and `0 / 0`

compare? Is it really the same value to you? I hope your answer is **NO** or you need to study the math a bit more.

Moreover, compare `Math.sqrt( -1 )`

to `Math.sqrt( -4 )`

... Both value are **NaN** because the square root of a negative number is an imaginary number. In the first case, the Complex Number value is *i*, in the second case it is *2i*. Now I'm sure that you are glad that the JavaScript tells you that `Math.sqrt( -1 ) !== Math.sqrt( -4 )`

is **true**.

But then why `Math.sqrt( -1 ) !== Math.sqrt( -1 )`

?

Again, that's **logical**. We all know how a programming language breaks down big expressions into smaller pieces.

First the left `Math.sqrt( -1 )`

is evalued and replaced by **NaN**, then the right `Math.sqrt( -1 )`

is evalued and replaced by **NaN** too. Finally the two **NaN** are compared with each other. At that point, JavaScript cannot tell if the first **NaN** represent *i*, *2i* or whatever, since like most language, it doesn't have a native type for Imaginary Number. All it has is a **comparison of two floating-point numbers, both saying that there are not floating-point numbers anymore**.

If you are still confused, understand **NaN** as an **Unknown Number**.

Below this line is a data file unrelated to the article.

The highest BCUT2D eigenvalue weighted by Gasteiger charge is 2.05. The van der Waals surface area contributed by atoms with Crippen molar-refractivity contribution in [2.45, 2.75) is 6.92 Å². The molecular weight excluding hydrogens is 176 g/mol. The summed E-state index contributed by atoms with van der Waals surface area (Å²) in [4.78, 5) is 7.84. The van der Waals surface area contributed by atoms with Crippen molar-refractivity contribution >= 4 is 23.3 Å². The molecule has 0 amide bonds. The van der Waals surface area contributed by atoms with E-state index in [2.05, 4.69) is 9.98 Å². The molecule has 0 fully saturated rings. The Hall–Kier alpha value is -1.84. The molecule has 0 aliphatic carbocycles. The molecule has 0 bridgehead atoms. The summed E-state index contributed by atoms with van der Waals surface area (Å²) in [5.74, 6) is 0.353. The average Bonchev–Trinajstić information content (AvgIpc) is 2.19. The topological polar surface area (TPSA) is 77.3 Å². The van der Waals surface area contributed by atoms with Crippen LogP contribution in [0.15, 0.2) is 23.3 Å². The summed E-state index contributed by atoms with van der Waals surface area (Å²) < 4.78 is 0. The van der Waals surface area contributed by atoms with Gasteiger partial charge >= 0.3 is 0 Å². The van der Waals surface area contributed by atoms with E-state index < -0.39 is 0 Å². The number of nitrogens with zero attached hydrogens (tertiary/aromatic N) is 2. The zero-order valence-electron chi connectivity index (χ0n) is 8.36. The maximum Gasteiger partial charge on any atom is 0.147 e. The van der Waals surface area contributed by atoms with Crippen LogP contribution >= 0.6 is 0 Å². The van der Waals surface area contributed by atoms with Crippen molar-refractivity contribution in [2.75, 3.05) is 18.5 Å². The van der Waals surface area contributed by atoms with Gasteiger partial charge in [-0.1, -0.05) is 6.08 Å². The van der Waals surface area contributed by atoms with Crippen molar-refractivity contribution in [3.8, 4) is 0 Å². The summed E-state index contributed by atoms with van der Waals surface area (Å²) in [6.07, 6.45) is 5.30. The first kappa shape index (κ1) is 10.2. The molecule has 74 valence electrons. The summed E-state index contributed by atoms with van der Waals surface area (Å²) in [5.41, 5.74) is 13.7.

## NaN is not greater than anything, neither lesser than anything

We know for sure that `NaN !== 0`

is false.

However, `NaN < 0`

is false too, as well as `NaN > 0`

.

You can try that for any numbers or **Infinity** (or even **NaN** itself), it will be false anyway!

## How to deal with NaN

Short answer: use the global `isNaN()`

function.

Better: if you don't have to deal with outdated browsers, use `Number.isNaN()`

. It is more reliable. It is part of *ECMAScript 6*, a.k.a. *Harmony*.

You can learn the difference between those two on MDN.

Be aware: in many other programming language, things like a *division by zero* will throw an exception. JavaScript **DO NOT** throw any exception for that. The resulting value is simply **NaN**.

So you have to either check your input or your output, depending on what your code is doing.

You have to check with `isNaN()`

everytime **NaN** could be expected, because:

## NaN is viral!

Any computation with **NaN** produces **NaN**.

Let's look at that method, having in mind that `this.a`

and `value`

both equals zero:

```
MyClass.prototype.unsafe = function( value )
{
this.b = this.a / value ; // Now this.b is NaN
this.c += this.b ; // Now this.c is NaN
this.d = 15 + this.c + this.e * this.g ; // Now this.d is NaN
...
}
```

As you can see, **your whole object will be filled with NaN in no time!**

So be careful!

## Finally: the good news!

Yes, I have a good news for you: **NaN** is a **falsy** value.

So a simple check with `if ( myNumber ) { blah() ; }`

will avoid it, just like `0 null undefined false '' (...)`

.

To be safe, just turn the previous code into that:

```
MyClass.prototype.safe = function( value )
{
if ( ! value || typeof value !== 'number' )
{
// no division by zero or division by NaN anymore
throw new Error( "Bad argument #0" ) ;
}
this.b = this.a / value ;
this.c += this.b ;
this.d = 15 + this.c + this.e * this.g ;
...
}
```

On the contrary, `Infinity`

is a **truthy** value. Hopefully! ;)